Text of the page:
Godzilla 1998
Credit: TriStar Pictures/Sony Pictures

We get it — it’s no masterpiece, and the humor often falls flat, but it’s an action-packed thrill ride with a Godzilla design that’s one of the best. The film also has a fun cast which includes Matthew Broderick (Nick Tatapoulos) and Hank Azaria (Animal), and like Batman Forever (1995), has two excellent tracks (“Come With Me” by P Diddy and “Deeper Underground” by Jamiroquai)!

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1. King Kong (2005)

No film is more deserving of the top spot than Peter Jackson’s King Kong (2005), the epic remake of the original 1933 film of the same name (there’s also a 1976 version starring Jeff Bridges — what is it with MCU stars and Godzilla/King Kong movies?!). In fact, the 2005 beast might just be the closest a monster movie has ever come to being a masterpiece, and it’s plain to see why.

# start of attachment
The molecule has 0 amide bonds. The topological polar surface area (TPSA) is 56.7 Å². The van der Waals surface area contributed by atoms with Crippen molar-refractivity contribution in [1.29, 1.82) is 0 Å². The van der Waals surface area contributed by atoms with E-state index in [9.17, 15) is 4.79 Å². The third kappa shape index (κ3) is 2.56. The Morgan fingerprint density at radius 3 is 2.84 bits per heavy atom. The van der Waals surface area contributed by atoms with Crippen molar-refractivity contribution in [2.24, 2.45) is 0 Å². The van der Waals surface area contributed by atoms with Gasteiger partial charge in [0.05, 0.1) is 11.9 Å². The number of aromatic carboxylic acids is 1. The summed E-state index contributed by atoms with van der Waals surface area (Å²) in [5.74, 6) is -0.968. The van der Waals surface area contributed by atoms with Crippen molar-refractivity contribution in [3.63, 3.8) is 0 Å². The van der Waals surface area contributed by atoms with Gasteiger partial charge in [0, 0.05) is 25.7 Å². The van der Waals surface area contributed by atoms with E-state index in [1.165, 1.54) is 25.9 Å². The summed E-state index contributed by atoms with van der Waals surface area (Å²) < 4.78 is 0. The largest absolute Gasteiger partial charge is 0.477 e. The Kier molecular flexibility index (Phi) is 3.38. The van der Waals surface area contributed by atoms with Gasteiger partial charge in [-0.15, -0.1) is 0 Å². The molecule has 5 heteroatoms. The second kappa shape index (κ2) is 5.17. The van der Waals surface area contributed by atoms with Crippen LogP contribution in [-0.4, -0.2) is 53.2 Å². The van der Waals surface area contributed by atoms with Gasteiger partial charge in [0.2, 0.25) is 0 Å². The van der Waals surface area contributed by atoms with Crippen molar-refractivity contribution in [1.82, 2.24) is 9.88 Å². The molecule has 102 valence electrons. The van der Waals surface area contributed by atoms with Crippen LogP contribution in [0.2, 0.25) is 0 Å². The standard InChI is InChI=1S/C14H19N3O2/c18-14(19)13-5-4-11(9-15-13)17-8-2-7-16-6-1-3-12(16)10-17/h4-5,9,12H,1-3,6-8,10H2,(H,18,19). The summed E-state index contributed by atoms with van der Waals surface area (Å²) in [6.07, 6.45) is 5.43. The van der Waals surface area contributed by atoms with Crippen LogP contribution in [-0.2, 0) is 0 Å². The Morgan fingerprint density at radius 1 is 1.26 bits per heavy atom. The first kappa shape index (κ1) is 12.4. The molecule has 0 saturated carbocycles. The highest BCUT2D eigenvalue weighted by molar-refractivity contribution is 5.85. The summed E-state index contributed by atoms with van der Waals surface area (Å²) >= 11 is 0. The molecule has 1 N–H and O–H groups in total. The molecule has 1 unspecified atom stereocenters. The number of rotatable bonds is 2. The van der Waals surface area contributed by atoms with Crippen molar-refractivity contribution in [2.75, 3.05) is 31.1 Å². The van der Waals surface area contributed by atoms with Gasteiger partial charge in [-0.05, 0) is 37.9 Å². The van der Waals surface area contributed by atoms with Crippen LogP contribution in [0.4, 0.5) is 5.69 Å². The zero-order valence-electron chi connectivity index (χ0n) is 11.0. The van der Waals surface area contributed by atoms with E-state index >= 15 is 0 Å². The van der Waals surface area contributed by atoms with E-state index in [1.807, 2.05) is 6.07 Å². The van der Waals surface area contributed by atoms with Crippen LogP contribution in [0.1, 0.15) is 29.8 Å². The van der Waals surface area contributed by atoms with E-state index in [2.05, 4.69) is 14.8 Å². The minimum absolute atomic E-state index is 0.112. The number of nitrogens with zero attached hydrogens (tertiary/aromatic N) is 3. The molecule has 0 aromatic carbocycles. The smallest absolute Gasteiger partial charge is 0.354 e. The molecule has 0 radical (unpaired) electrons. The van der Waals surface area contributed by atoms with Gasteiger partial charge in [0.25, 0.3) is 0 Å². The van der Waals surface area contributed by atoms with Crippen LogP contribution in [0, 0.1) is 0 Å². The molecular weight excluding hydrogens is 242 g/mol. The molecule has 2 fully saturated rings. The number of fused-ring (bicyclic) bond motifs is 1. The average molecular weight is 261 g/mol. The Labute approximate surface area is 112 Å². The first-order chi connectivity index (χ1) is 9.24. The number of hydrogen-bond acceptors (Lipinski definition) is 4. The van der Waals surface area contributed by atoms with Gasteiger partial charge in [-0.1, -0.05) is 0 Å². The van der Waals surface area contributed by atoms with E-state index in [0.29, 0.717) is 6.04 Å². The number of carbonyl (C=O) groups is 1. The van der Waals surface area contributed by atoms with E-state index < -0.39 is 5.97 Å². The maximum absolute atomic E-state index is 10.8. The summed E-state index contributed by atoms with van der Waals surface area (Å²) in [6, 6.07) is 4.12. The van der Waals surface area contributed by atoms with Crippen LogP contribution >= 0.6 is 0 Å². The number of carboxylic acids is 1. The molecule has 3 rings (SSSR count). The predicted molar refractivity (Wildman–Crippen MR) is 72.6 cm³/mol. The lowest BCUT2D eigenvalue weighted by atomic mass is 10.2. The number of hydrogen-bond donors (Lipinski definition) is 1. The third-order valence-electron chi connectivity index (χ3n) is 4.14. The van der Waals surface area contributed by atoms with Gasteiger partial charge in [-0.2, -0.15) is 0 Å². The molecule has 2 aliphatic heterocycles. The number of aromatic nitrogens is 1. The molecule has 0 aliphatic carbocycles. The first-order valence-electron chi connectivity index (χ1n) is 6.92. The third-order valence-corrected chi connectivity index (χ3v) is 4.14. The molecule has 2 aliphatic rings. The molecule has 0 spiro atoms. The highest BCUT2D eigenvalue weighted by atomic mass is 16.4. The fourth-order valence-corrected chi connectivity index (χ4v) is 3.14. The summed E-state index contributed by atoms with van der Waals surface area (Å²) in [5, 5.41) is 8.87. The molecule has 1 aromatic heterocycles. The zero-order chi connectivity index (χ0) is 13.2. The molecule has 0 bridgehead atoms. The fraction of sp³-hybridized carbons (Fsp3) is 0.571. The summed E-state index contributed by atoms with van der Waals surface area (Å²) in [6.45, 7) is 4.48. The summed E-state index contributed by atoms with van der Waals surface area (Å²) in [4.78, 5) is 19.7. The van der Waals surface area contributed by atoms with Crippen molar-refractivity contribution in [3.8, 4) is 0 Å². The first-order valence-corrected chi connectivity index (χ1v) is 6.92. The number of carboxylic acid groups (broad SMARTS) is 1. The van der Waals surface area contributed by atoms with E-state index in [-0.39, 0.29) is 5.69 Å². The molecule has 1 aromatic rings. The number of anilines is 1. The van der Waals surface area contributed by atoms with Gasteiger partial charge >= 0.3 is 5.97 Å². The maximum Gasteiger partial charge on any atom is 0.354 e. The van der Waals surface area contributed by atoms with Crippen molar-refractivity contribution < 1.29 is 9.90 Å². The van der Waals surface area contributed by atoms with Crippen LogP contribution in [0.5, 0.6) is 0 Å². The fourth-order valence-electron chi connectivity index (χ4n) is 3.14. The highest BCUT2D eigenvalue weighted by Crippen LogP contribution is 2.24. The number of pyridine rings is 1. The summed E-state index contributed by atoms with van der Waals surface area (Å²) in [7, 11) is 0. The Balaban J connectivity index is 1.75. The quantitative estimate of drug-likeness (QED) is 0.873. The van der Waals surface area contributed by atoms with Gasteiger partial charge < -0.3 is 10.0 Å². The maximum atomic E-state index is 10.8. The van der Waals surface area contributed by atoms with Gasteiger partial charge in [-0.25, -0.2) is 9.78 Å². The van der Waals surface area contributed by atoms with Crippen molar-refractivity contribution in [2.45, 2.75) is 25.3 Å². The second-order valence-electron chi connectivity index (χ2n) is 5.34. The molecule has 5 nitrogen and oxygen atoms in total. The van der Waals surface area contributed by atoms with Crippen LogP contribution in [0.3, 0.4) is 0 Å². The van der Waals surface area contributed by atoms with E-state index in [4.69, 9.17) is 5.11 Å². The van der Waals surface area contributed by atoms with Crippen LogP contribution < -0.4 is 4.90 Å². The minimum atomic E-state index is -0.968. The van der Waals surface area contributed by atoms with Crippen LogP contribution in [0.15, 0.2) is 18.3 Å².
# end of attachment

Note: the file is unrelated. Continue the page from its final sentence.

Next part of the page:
King Kong 2005
Credit: Universal Pictures

Jack Black is terrific as Carl Denim, while Andy Serkis (surprise, surprise — another MCU star) turns in an excellent motion-capture performance as Kong (he also plays Caesar in the Planet of the Apes reboot trilogy, opposite Koba, who is played by fellow Kong mo-cap actor, Toby Kebbell). It might not be perfect, but like the 1933 original, Peter Jackson’s King Kong is a film for the ages.

Related: Will Disney’s ‘Planet of the Apes’ 4 Ruin a Perfect Trilogy?

How would you rank all the recent Godzilla and King Kong movies?